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What Google, Amazon, and Microsoft Are Doing to Create The Most Conversational AI

Google Duplex

 

Google caused quite the stir in the AI community at their 2018 I/O Developer Conference when they unveiled Google Duplex. Some call it “an exciting step for Artificial Intelligence”, while others consider it a “terrifying piece of technology.”

Whatever your stance on it, there’s no denying that Google Duplex gives us a sneak peak of what’s in store for conversational AI. Except Google isn't the only company taking strides in this area. Microsoft and Amazon are also stepping on each other’s heels to get their AI in first place.

Here's what they've all been up to lately.

Google Assistant gets a Duplex upgrade

If you’re not quite in the AI loop yet, here’s a summary of what went down at the Google I/O 2018: Google Duplex was revealed as the latest in AI technology that enables Google Assistant to make business calls on your behalf. These calls are currently limited to the realm of scheduling appointments and making reservations, but it’s still groundbreaking tech which has left many with “whoa, I didn't know AI could do that” kind of reactions.

At the conference, the very "human" tech was demonstrated by Google Assistant calling a hair salon to make a hair appointment. A sense of awe fell over the audience as it was almost impossible to tell it was a bot on the line. Google Duplex never got confused (even when the receptionist asked multiple questions at once), it used filler words like “mm-hmm,” “uh,” and, “um.” It was also able to match the receptionist’s voice pattern and pace of conversation. It made the audience gasp in surprise, laugh at the realism, and then go home wondering if this was all maybe a little too convincing.

A day later, Google attempted to reassure everyone by announcing their Assistant would identify itself as AI to the unsuspecting human on the other end of the call.

Microsoft Cortana is becoming a business assistant

At their Microsoft Build 2018 developer conference, the tech giant unveiled their own vision for future AI technology. During a demo, Cortana was shown greeting each attendee at a meeting as they sat down. She also transcribed what was said into a Word document and even chimed in with helpful information and important meeting highlights.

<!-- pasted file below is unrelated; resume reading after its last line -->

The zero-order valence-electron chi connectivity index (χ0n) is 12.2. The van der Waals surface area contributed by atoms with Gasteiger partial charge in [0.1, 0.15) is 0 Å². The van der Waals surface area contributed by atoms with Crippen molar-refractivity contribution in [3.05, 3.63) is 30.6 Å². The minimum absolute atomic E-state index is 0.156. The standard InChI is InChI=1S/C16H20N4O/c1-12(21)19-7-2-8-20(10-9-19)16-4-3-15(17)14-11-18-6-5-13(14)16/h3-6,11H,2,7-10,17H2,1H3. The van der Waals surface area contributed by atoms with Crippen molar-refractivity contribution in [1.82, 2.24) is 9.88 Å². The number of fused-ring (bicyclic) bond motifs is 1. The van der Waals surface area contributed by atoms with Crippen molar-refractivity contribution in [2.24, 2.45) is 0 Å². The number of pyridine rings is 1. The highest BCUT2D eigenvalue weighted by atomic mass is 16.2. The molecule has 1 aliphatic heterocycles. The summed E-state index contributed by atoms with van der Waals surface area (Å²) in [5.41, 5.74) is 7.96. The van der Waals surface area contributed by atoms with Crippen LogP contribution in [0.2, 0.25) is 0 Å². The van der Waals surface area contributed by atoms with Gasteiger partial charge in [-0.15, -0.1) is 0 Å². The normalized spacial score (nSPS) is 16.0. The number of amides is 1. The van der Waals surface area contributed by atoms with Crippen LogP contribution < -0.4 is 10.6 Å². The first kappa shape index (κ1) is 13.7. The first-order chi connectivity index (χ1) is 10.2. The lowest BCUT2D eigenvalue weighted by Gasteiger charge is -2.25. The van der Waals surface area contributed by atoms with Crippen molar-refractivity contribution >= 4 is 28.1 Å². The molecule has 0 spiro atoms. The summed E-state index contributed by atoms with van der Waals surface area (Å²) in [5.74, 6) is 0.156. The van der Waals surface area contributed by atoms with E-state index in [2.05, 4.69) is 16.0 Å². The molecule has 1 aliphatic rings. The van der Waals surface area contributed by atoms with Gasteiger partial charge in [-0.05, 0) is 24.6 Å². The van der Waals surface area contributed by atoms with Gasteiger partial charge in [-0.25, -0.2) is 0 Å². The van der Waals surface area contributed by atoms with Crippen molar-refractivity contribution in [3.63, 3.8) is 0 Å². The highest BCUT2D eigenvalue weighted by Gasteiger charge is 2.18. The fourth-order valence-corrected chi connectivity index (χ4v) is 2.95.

While Cortana's conversational abilities weren't as smooth as Google Duplex’s, it’s still a major step for the use of AI in a business setting.  In a press release, Microsoft stated it wants Cortana to be a business-centric voice people can call upon from their smart devices. 

Unlike Google and Amazon, Microsoft has decided to step back from race to dominate the mainstream AI market. Instead, it's wisely pushing Cortana as the go-to assistant for business-focused AI.

Amazon is offering the “Alexa Prize” for the best AI technology

Amazon hasn't exactly been twiddling its thumbs while Google and Microsoft battle it out in the conversational AI arena. While Amazon still currently enjoys owning over 70% of the smart speaker market share, it’s also pushing developers to make Alexa the one bot to rule them all.

One such push is the “Alexa Prize”, an Amazon-funded student competition where eight university teams have been tasked with creating the most conversational AI system for Alexa. One of these teams hails from the Brigham Young University, and they’re placing their bets on their own AI system called Emotive Adversarial Ensemble, or EVE.

EVE uses machine learning to interpret and express emotion, which may be just the thing Alexa needs.

At VOICE, we're excited to welcome the Brigham team and countless more innovators in the Alexa skill space. Join us at VOICE and discover what's happening in conversational AI and what you can expect to see in the near future. See you there. 

Amazon, Alexa, Developers, AI, microsoft, Cortana, Google Assistant, Artificial Intelligence, Google

Jenny Medeiros

Written by Jenny Medeiros

Jenny is an engineer turned tech writer. She has hands-on experience in VR, AR, video game development, and UX-focused web design. Nowadays, she partners with tech companies to help people understand emerging technologies. When she's not writing, she's likely daydreaming and forgetting her tea.

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